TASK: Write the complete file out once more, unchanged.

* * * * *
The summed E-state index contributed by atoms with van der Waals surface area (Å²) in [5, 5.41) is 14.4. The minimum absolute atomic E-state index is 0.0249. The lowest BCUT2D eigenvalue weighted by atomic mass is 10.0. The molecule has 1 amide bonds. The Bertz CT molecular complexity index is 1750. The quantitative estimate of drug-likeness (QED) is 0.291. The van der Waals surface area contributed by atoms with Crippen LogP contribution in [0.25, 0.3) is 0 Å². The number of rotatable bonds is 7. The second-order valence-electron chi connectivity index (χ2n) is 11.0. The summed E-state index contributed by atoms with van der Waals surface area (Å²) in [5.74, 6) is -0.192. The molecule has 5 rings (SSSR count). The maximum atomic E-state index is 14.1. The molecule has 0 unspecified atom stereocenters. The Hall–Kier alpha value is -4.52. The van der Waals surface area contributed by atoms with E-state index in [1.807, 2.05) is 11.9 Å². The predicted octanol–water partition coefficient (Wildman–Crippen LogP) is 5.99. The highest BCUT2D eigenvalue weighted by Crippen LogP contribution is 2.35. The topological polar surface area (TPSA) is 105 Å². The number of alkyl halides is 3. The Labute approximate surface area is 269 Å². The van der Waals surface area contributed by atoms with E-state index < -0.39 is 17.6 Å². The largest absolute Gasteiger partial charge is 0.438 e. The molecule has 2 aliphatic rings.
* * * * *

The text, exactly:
The summed E-state index contributed by atoms with van der Waals surface area (Å²) in [5, 5.41) is 14.4. The minimum absolute atomic E-state index is 0.0249. The lowest BCUT2D eigenvalue weighted by atomic mass is 10.0. The molecule has 1 amide bonds. The Bertz CT molecular complexity index is 1750. The quantitative estimate of drug-likeness (QED) is 0.291. The van der Waals surface area contributed by atoms with Crippen LogP contribution in [0.25, 0.3) is 0 Å². The number of rotatable bonds is 7. The second-order valence-electron chi connectivity index (χ2n) is 11.0. The summed E-state index contributed by atoms with van der Waals surface area (Å²) in [5.74, 6) is -0.192. The molecule has 5 rings (SSSR count). The maximum atomic E-state index is 14.1. The molecule has 0 unspecified atom stereocenters. The Hall–Kier alpha value is -4.52. The van der Waals surface area contributed by atoms with E-state index in [1.807, 2.05) is 11.9 Å². The predicted octanol–water partition coefficient (Wildman–Crippen LogP) is 5.99. The highest BCUT2D eigenvalue weighted by Crippen LogP contribution is 2.35. The topological polar surface area (TPSA) is 105 Å². The number of alkyl halides is 3. The Labute approximate surface area is 269 Å². The van der Waals surface area contributed by atoms with E-state index < -0.39 is 17.6 Å². The largest absolute Gasteiger partial charge is 0.438 e. The molecule has 2 aliphatic rings.